Idiopathic thrombocytopenic purpura (ITP) is a common autoimmune disorder managed by hematologists often outside of tertiary care centers. Yet despite its relative commonness, its natural history has not been studied systematically. Ironically, the paucity of studies of ITP subtly supports the concept of its benign nature. In contrast to patients with acute leukemia, patients with ITP are often managed in the community, where data collection is difficult. Portielje and colleagues (page 2549) follow 152 patients with ITP who were managed in a consistent fashion. Their analysis of the outcome at 2 and 10 years after diagnosis should give us comfort. Most patients (85%) achieved a safe platelet count (above 30 000/μL) off all therapy, and these patients had the same 10-year mortality as the general population. Nine percent of the patients had severe and refractory disease, and their overall mortality was 4.2%, with death caused equally by bleeding (the disease itself) and by infection (often secondary to the treatment). A further 6 percent of patients maintained a safe platelet count on maintenance therapy. These investigators concluded that most patients with ITP have a good outcome without excess morbidity or mortality. Their study further supports the growing practice of avoiding aggressive therapy in ITP patients with mild to moderate thrombocytopenia.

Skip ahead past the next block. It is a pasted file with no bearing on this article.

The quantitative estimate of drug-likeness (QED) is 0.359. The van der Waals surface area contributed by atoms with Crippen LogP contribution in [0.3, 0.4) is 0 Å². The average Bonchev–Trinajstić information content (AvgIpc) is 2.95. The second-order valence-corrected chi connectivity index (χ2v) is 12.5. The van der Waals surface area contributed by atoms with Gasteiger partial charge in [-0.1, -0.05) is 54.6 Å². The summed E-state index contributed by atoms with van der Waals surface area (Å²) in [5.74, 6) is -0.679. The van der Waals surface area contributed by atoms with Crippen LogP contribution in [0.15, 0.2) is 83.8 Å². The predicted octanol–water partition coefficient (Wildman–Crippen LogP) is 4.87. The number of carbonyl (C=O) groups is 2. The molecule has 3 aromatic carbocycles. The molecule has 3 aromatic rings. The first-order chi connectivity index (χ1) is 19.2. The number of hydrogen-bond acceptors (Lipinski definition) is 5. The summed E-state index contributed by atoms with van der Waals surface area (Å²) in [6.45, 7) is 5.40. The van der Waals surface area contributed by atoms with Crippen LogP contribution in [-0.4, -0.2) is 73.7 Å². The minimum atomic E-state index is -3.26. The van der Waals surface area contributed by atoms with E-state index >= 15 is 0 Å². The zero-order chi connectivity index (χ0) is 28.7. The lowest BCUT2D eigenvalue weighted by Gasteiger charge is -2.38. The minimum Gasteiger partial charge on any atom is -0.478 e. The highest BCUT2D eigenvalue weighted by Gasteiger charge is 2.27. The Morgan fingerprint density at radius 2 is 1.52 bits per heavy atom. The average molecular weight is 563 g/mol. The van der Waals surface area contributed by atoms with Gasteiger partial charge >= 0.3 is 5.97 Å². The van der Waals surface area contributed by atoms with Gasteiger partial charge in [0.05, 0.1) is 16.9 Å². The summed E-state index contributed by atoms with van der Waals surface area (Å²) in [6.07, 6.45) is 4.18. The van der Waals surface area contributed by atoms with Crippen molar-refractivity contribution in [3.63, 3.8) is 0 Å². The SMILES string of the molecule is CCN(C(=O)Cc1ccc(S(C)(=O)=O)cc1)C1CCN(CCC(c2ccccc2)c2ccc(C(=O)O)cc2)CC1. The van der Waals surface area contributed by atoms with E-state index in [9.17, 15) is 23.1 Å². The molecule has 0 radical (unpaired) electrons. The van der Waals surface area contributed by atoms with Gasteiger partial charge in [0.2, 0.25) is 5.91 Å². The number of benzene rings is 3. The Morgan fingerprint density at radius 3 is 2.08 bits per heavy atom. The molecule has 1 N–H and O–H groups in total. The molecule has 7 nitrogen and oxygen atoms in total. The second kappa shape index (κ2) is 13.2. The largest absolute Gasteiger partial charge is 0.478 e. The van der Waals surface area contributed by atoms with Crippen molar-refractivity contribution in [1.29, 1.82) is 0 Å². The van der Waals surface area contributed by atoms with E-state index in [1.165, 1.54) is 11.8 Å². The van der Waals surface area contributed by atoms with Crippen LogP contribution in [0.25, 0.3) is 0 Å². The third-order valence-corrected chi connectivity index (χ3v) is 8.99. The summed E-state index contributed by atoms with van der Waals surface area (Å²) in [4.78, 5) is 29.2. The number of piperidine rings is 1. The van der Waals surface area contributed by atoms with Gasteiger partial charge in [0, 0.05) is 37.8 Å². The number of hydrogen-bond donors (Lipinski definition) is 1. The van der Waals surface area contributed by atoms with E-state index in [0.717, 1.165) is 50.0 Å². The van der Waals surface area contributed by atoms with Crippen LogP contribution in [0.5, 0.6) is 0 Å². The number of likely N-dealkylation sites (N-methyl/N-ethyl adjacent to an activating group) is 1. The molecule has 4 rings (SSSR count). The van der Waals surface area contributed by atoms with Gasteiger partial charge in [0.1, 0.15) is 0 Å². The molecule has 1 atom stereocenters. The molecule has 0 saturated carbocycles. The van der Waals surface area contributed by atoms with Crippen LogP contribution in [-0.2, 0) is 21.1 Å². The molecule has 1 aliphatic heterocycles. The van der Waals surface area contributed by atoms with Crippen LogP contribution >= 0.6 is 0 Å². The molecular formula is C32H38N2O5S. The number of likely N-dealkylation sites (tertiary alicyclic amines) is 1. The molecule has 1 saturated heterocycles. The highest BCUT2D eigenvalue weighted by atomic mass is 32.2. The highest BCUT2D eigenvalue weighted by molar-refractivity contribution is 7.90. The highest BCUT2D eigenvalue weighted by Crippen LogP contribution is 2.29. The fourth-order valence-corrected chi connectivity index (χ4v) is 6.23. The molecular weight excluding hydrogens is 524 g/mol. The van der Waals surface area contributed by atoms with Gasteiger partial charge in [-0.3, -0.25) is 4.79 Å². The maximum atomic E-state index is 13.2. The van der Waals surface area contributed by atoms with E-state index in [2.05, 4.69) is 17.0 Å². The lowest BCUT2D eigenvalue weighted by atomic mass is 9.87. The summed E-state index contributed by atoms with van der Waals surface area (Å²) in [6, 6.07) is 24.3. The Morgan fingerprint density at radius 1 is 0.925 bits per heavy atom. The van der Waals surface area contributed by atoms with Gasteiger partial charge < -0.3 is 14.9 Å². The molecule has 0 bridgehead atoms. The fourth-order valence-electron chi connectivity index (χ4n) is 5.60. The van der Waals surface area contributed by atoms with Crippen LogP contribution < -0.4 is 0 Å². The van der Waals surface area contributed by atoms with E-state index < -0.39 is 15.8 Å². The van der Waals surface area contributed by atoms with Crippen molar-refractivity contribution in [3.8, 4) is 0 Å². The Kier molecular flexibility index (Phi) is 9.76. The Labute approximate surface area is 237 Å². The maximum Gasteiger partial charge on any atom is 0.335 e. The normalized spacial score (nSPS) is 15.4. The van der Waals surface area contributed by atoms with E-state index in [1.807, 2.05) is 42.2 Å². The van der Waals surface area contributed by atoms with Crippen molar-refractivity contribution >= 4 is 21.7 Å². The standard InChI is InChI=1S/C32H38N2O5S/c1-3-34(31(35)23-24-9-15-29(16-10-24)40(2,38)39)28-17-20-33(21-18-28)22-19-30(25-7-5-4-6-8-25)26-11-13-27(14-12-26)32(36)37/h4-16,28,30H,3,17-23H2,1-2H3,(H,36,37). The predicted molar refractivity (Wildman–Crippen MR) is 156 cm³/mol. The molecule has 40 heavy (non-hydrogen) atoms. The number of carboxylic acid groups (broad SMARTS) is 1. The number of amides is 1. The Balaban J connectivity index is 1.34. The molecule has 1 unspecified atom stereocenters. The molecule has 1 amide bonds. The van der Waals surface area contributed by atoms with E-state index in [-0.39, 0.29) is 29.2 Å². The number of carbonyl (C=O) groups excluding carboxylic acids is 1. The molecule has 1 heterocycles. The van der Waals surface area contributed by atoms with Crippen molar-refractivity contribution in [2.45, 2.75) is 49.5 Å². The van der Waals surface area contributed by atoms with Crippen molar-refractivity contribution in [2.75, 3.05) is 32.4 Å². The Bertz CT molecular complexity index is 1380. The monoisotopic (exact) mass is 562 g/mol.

The study answers some questions but raises others. What is the explanation of the surprisingly high rate (26%) of postoperative complications of splenectomy? I suspect that laparoscopy splenectomy will prove to have a lower morbidity. The study also confirms the centrality of splenectomy as the current definitive treatment for ITP. Portielje and colleagues demonstrate that 75% of splenectomy patients were in remission at 2 years and 66% remained in remission at 10 years.